But then as we grow up in this culture, maybe our parents dieted, or maybe the other runners on your high school cross-country team are fitting in a certain body size and they’re eating this way or this way, so you should eat this way. And there’s just so many influences that we’ve really lose that innate connection that biologically we’re meant to have.
Jesse: [19:04] That reminds me of my college roommate, his daughter, she’s got to be getting close to one now. He says like that he doesn’t have to worry about her trying to like find candy somewhere, things like that. They have to hide tomatoes from her because she like craves tomatoes. And it makes me think about that, you know, starting from that very beginning of our lives, being intuitive eaters is like, that’s the thing that she wants, that tastes good to her, tomatoes.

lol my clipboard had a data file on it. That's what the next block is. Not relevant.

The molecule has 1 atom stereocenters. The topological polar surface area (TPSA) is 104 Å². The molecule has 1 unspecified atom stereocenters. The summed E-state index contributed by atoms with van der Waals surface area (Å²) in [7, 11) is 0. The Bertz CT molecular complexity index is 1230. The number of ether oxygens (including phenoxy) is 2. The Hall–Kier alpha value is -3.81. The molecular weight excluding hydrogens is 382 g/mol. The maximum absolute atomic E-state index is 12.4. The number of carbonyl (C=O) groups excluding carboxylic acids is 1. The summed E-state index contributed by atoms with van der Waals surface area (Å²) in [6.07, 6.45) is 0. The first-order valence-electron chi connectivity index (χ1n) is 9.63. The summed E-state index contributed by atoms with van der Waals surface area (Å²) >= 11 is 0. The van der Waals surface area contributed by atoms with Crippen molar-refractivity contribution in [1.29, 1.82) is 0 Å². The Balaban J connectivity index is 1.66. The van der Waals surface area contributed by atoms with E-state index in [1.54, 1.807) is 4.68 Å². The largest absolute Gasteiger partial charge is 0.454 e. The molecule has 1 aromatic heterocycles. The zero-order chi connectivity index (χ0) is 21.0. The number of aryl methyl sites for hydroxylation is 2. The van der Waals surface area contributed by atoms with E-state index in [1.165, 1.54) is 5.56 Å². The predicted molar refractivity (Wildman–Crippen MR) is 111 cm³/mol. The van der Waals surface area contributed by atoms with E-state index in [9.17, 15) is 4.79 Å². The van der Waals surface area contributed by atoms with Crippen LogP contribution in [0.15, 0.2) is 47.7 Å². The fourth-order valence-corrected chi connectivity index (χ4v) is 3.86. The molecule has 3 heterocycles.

Not the thing that we think of as big problematic like eating candy and eating Doritos and all this junk food, is like, no, her taste buds are zoned in on tomatoes. Which to most of us, if we’re stuck in that kind of junk food paradigm we’re like, “Oh, why would you want that many tomatoes?” But she has a question, it just is. She’s doesn’t have language acquisition enough to even know the rules, it’s simply doing what she does.
Sarah: [20:11] Right. It’s a beautiful thing to be naive from diet culture. As a mom myself we’re trying to promote that. I mean, we don’t label foods as good or bad, we don’t say “you have to eat all of your broccoli to get a cookie” because that’s kind of placing the cookie on a pedestal and reward. And it’s hard as a parent, but we’re trying to kind of cultivate that narrative too for my daughters both to understand food’s not good or bad, some foods you’re going to notice on your own what feels better in your stomach.